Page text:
Spain was one of Europe’s worst-hit countries from the coronavirus. But now it’s ended its national state of emergency – in place since last October. A nighttime curfew has been lifted and domestic travel is permitted again. But each region is still free to impose its own containment measures. Critics say the new policy will lead to confusion and a possible new surge in cases.
Madrid has been yearning for this moment: At the stroke of midnight – freedom at last.
Euphoric revelers packed into Puerta del Sol square — to sing, dance, beat drums, and drink with their friends.
There were similar scenes across the country, like in Barcelona, where pandemic-weary crowds kicked up their heels in the city center.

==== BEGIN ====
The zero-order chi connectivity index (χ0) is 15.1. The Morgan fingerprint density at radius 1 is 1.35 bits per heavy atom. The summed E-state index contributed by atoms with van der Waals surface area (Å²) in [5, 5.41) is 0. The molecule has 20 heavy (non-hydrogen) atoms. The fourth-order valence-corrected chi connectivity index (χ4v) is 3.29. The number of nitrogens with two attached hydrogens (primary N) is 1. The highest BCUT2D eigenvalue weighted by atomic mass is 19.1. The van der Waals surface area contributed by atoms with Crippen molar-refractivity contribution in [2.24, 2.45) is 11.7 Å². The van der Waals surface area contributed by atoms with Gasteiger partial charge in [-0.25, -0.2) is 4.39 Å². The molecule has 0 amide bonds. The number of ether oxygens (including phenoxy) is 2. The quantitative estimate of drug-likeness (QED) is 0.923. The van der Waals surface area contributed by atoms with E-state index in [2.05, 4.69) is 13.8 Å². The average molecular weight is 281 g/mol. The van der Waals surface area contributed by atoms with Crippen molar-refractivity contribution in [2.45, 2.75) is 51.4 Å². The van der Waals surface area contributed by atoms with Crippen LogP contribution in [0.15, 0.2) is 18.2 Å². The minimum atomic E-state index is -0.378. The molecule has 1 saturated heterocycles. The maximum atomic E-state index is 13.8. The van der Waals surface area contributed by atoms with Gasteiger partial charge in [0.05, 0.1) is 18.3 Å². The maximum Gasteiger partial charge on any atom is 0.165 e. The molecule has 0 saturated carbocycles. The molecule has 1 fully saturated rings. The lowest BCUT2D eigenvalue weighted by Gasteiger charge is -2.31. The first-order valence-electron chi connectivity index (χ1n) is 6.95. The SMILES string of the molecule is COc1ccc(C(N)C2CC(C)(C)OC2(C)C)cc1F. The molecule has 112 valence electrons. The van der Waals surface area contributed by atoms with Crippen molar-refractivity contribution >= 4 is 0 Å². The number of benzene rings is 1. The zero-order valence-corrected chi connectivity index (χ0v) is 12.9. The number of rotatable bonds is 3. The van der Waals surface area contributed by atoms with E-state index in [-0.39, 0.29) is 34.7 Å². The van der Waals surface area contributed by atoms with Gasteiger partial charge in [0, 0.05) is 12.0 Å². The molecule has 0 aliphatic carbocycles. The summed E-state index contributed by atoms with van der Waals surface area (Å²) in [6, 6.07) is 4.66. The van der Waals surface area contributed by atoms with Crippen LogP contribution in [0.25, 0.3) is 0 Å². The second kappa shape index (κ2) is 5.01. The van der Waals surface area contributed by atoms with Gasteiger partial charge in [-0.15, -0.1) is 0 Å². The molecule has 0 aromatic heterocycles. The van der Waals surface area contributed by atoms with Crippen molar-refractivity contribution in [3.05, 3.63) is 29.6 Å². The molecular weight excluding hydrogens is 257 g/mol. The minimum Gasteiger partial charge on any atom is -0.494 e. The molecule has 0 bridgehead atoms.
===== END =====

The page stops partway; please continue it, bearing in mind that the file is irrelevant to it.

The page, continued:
The emergency decree gave regional authorities a legal framework to enforce nighttime curfews and travel bans.
Now for the first time since October, people can move freely between regions. Restaurants can serve tables again. Along with bars, they are allowed to remain open into the night.
Spain’s vaccination drive is picking up pace and the infection rate has stabilized. Some worry that a domestic travel surge and increased socializing will lead to new outbreaks. But experts say the combined effect of past infections, restrictions and vaccinations all served to turn what could have been Spain’s fourth wave into nothing more than a ripple.
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